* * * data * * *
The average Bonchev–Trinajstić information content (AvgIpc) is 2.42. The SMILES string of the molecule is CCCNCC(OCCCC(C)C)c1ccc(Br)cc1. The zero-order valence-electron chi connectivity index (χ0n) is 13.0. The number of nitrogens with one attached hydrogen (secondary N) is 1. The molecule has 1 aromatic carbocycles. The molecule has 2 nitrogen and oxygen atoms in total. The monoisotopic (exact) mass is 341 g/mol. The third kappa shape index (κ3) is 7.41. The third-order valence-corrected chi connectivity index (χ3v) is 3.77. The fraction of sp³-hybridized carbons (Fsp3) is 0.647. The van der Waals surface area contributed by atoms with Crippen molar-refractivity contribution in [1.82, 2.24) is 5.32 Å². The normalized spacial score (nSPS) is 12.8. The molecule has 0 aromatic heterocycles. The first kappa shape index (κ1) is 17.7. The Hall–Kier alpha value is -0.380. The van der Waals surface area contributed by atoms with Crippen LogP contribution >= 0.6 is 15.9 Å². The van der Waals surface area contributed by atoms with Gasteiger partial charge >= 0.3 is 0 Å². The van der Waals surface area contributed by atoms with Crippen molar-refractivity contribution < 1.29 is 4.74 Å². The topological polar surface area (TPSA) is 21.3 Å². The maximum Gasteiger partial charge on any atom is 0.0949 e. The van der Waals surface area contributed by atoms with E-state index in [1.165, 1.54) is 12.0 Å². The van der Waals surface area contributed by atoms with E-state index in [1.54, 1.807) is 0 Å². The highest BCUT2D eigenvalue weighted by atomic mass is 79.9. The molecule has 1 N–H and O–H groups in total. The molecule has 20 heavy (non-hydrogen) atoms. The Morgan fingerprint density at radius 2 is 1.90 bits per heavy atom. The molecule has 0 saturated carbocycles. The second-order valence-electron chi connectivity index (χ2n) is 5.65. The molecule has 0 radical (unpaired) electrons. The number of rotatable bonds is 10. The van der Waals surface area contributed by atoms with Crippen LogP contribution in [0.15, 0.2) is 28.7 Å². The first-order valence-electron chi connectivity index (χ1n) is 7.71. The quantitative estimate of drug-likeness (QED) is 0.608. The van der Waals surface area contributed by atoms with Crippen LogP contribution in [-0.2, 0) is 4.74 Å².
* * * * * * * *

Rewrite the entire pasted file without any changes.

The average Bonchev–Trinajstić information content (AvgIpc) is 2.42. The SMILES string of the molecule is CCCNCC(OCCCC(C)C)c1ccc(Br)cc1. The zero-order valence-electron chi connectivity index (χ0n) is 13.0. The number of nitrogens with one attached hydrogen (secondary N) is 1. The molecule has 1 aromatic carbocycles. The molecule has 2 nitrogen and oxygen atoms in total. The monoisotopic (exact) mass is 341 g/mol. The third kappa shape index (κ3) is 7.41. The third-order valence-corrected chi connectivity index (χ3v) is 3.77. The fraction of sp³-hybridized carbons (Fsp3) is 0.647. The van der Waals surface area contributed by atoms with Crippen molar-refractivity contribution in [1.82, 2.24) is 5.32 Å². The normalized spacial score (nSPS) is 12.8. The molecule has 0 aromatic heterocycles. The first kappa shape index (κ1) is 17.7. The Hall–Kier alpha value is -0.380. The van der Waals surface area contributed by atoms with Crippen LogP contribution >= 0.6 is 15.9 Å². The van der Waals surface area contributed by atoms with Gasteiger partial charge >= 0.3 is 0 Å². The van der Waals surface area contributed by atoms with Crippen molar-refractivity contribution < 1.29 is 4.74 Å². The topological polar surface area (TPSA) is 21.3 Å². The maximum Gasteiger partial charge on any atom is 0.0949 e. The van der Waals surface area contributed by atoms with E-state index in [1.165, 1.54) is 12.0 Å². The van der Waals surface area contributed by atoms with E-state index in [1.54, 1.807) is 0 Å². The highest BCUT2D eigenvalue weighted by atomic mass is 79.9. The molecule has 1 N–H and O–H groups in total. The molecule has 20 heavy (non-hydrogen) atoms. The Morgan fingerprint density at radius 2 is 1.90 bits per heavy atom. The molecule has 0 saturated carbocycles. The second-order valence-electron chi connectivity index (χ2n) is 5.65. The molecule has 0 radical (unpaired) electrons. The number of rotatable bonds is 10. The van der Waals surface area contributed by atoms with Crippen LogP contribution in [0.15, 0.2) is 28.7 Å². The first-order valence-electron chi connectivity index (χ1n) is 7.71. The quantitative estimate of drug-likeness (QED) is 0.608. The van der Waals surface area contributed by atoms with Crippen LogP contribution in [-0.2, 0) is 4.74 Å².